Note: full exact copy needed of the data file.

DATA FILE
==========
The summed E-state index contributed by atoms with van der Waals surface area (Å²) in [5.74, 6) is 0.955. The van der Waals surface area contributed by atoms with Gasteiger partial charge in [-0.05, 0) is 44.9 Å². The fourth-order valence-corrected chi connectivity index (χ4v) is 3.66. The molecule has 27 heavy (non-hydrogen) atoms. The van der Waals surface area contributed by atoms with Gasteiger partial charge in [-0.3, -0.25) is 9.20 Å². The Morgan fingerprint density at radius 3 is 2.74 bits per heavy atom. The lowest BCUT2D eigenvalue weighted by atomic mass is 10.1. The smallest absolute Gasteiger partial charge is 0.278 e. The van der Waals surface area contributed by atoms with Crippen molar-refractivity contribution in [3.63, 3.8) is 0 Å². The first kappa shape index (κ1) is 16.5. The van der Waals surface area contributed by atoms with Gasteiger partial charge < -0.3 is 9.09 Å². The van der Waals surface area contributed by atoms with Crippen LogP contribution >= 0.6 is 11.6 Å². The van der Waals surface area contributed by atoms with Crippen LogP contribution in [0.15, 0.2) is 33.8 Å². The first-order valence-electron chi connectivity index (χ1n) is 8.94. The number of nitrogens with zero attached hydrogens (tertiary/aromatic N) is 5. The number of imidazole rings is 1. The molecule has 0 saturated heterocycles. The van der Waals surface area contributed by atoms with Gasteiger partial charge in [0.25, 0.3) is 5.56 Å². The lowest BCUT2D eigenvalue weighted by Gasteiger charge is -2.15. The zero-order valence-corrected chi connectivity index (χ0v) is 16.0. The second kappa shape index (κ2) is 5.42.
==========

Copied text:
The summed E-state index contributed by atoms with van der Waals surface area (Å²) in [5.74, 6) is 0.955. The van der Waals surface area contributed by atoms with Gasteiger partial charge in [-0.05, 0) is 44.9 Å². The fourth-order valence-corrected chi connectivity index (χ4v) is 3.66. The molecule has 27 heavy (non-hydrogen) atoms. The van der Waals surface area contributed by atoms with Gasteiger partial charge in [-0.3, -0.25) is 9.20 Å². The Morgan fingerprint density at radius 3 is 2.74 bits per heavy atom. The lowest BCUT2D eigenvalue weighted by atomic mass is 10.1. The smallest absolute Gasteiger partial charge is 0.278 e. The van der Waals surface area contributed by atoms with Crippen molar-refractivity contribution in [3.63, 3.8) is 0 Å². The first kappa shape index (κ1) is 16.5. The van der Waals surface area contributed by atoms with Gasteiger partial charge < -0.3 is 9.09 Å². The van der Waals surface area contributed by atoms with Crippen LogP contribution >= 0.6 is 11.6 Å². The van der Waals surface area contributed by atoms with Crippen LogP contribution in [0.15, 0.2) is 33.8 Å². The first-order valence-electron chi connectivity index (χ1n) is 8.94. The number of nitrogens with zero attached hydrogens (tertiary/aromatic N) is 5. The number of imidazole rings is 1. The molecule has 0 saturated heterocycles. The van der Waals surface area contributed by atoms with Gasteiger partial charge in [0.25, 0.3) is 5.56 Å². The lowest BCUT2D eigenvalue weighted by Gasteiger charge is -2.15. The zero-order valence-corrected chi connectivity index (χ0v) is 16.0. The second kappa shape index (κ2) is 5.42.